Water is the universal symbol for emotion. Deep dark waters are used as a metaphor for subconscious unchecked feelings and emotions, waves as in the waves of emotion that come and go and bubbly waters as in the joyous state of a young child.
Like water our emotions may at one moment be calm and serene and at another rocky and angry. We might float along on a happy emotion, or be swept away by anger, we might experience small emotional ups and downs, or a big wave of sadness and hopelessness might dump us.
It is believed that our emotions are actually carried in the water of our bodies — our tears, sweat, blood, and moist breath and that emotions are received and processed by the brain as wavelengths of information.
Emotions are energy in motion, that send waves of information from heart to brain and back again.
We are all made of water, and so we can liken many of the properties of water as a reflection of our own inner liquid realms. Like the liquid states of water, so too our emotions can become frozen or blocked in our bodies.
Boiling water is rather like those intense emotional states we experience and gaseous water could be likened to the times our emotions aren’t allowed to occupy our bodies for one reason or another.
In an ideal healthy state, all our emotions can flow steadily through us at a rate that is comfortable for us to process. Indeed we want all emotions to be available to us as a way of understanding our fullest capacity as human beings.
We can liken ourselves to a river of well being. To see ourselves reflected in water can help us understand, process and unfold some deeply seeded emotional states. When floating in warm water for example, latent or frozen emotions that were perhaps linked to past memories, can safely begin to melt and be accessed anew.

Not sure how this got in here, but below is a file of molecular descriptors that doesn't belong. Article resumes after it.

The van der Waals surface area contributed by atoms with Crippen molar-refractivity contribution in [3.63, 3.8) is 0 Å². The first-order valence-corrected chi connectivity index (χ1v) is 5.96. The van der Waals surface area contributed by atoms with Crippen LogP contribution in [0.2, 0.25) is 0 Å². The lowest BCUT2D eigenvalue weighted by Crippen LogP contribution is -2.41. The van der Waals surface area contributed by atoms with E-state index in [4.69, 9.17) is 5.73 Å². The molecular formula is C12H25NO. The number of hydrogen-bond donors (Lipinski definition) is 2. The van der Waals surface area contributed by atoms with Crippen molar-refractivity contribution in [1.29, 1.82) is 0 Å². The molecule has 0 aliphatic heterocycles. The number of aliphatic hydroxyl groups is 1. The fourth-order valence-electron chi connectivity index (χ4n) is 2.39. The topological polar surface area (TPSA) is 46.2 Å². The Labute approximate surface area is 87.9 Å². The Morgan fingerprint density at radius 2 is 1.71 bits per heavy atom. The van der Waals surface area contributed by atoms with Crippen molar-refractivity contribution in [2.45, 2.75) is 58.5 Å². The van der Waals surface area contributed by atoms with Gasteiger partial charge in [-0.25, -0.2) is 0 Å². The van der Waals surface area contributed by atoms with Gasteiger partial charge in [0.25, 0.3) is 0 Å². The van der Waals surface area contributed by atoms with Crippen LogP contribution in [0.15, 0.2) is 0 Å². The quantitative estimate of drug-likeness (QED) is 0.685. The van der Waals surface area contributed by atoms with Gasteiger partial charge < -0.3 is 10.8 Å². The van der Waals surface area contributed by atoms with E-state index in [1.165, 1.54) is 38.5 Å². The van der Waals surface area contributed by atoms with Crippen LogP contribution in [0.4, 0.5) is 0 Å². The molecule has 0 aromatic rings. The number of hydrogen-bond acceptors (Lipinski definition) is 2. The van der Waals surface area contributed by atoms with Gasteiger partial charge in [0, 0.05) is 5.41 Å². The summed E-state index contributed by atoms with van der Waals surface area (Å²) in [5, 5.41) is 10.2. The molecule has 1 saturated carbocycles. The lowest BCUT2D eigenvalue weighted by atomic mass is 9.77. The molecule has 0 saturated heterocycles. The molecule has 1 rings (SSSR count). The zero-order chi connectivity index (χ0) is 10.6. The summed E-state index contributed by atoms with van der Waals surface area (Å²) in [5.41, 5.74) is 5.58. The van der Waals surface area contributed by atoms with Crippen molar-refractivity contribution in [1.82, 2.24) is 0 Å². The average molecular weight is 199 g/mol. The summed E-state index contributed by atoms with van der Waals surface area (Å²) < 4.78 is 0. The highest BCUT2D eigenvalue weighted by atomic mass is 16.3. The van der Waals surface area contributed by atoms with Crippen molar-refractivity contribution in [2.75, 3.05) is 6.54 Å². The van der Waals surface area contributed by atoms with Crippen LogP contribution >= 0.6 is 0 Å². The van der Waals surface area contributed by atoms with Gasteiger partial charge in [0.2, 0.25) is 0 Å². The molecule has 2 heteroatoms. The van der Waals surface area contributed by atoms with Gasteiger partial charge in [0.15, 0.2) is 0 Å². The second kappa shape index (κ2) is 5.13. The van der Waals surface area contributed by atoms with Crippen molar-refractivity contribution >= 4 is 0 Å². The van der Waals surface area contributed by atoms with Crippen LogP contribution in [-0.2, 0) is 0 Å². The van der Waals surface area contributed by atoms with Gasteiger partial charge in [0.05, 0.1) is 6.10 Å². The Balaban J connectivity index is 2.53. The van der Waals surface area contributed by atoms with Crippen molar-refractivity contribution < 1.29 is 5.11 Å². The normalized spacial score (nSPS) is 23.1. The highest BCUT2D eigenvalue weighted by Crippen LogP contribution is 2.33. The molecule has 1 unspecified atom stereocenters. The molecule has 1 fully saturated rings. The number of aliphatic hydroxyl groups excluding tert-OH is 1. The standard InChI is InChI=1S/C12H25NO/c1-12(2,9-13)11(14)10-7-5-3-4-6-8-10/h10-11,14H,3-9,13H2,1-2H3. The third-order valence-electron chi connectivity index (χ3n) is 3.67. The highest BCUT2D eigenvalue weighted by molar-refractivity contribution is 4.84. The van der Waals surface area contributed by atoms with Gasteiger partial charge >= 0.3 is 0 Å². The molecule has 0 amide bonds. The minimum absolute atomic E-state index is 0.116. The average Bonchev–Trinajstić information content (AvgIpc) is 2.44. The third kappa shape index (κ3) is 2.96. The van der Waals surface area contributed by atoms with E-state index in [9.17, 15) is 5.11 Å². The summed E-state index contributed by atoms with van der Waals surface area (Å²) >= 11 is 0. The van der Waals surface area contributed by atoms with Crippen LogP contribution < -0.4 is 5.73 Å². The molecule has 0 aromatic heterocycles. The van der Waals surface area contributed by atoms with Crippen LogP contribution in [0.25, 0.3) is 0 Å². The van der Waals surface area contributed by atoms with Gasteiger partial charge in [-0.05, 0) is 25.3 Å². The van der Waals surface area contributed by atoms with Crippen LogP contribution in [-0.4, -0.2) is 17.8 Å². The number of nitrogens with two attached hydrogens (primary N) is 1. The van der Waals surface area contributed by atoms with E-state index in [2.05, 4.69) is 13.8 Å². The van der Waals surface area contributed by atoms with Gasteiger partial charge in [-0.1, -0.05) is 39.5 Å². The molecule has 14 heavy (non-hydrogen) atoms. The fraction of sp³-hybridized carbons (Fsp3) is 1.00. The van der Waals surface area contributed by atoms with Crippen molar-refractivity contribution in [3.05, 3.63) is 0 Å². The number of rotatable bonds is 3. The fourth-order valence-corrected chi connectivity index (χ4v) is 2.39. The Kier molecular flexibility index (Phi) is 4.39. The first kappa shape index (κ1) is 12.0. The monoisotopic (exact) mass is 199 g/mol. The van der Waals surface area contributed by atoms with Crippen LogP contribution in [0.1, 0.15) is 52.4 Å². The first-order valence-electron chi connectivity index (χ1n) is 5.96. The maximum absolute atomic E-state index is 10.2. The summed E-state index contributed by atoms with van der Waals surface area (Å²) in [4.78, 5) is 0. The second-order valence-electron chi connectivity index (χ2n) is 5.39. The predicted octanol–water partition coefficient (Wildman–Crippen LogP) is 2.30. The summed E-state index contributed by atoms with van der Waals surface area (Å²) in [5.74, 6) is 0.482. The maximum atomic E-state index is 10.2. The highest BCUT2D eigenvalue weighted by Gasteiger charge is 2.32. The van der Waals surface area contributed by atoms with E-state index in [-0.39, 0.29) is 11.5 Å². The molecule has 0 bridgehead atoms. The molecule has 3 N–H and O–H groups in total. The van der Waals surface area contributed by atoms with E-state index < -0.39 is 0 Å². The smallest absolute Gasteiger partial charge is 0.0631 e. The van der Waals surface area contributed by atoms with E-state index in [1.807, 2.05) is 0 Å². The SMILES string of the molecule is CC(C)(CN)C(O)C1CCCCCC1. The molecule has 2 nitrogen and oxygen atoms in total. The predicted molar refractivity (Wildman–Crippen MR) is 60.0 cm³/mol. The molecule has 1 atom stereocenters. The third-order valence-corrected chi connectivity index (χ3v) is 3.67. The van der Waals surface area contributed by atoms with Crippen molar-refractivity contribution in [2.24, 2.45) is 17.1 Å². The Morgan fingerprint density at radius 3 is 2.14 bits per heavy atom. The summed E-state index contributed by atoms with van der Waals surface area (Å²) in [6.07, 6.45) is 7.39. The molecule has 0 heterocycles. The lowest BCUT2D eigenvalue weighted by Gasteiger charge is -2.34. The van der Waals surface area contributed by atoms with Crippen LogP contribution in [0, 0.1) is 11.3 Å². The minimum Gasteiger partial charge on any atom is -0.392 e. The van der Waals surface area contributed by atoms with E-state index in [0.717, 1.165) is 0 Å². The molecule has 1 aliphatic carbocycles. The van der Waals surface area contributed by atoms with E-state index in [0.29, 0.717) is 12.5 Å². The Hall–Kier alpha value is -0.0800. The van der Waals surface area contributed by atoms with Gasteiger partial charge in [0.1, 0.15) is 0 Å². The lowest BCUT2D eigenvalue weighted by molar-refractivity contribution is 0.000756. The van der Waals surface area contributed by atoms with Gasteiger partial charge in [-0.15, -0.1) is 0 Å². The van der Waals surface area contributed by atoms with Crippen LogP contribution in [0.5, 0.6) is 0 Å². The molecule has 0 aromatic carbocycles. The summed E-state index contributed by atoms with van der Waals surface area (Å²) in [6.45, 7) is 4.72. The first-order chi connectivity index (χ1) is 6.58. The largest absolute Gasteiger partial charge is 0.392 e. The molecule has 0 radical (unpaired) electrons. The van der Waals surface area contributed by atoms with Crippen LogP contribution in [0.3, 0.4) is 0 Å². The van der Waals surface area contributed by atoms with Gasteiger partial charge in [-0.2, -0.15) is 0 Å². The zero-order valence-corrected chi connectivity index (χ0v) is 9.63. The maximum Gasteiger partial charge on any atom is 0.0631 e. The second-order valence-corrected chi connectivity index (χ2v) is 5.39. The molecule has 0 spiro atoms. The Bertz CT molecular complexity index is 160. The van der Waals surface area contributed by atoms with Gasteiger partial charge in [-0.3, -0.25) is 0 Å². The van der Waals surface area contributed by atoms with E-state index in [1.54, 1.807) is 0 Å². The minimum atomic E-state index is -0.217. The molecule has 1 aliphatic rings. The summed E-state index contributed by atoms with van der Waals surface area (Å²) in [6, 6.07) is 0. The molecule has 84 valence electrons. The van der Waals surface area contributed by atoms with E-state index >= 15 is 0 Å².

Recent understanding of emotion and its importance in maintaining well balanced and intelligent human beings, has lead to the introduction of emotional and social education curricula in schools.
What if by acknowledging just how important emotional intelligence is, we actually took to the pool as the natural environment par excellence to safely explore, discover and evolve our emotional selves?
The pool could be used as a mapping arena to safely explore our emotions and return them to a pleasant liquid state.
This can look like baby swimming style activities that evoke certain type of emotions or actually interacting with water emotionally.
“What is the water feeling today?” is the question I always ask both children and parents at the beginning of class.
The strength of this question is twofold. It gets people to see water as an interactive medium that has its own entity, as well as checking into their own feelings and emotions.
What usually gets projected onto water, is the state of our own emotional affairs whether we are conscious of it or not.
Kick, tickle, hug, kiss, stroke, pinch, lick, thank, ask the water are all actions that evoke an emotional response in people.
Crucial when working in water is that we are aware of our own emotions. Water amplifies emotions which transmit energies to others in the pool.
Denying or being uncomfortable with certain emotions compromises our effectiveness as aquatic therapists and educators.
Developing our emotional capacity and the language that supports emotional intelligence is part of the Water Happy approach.
Water Happy is an emotional approach in water.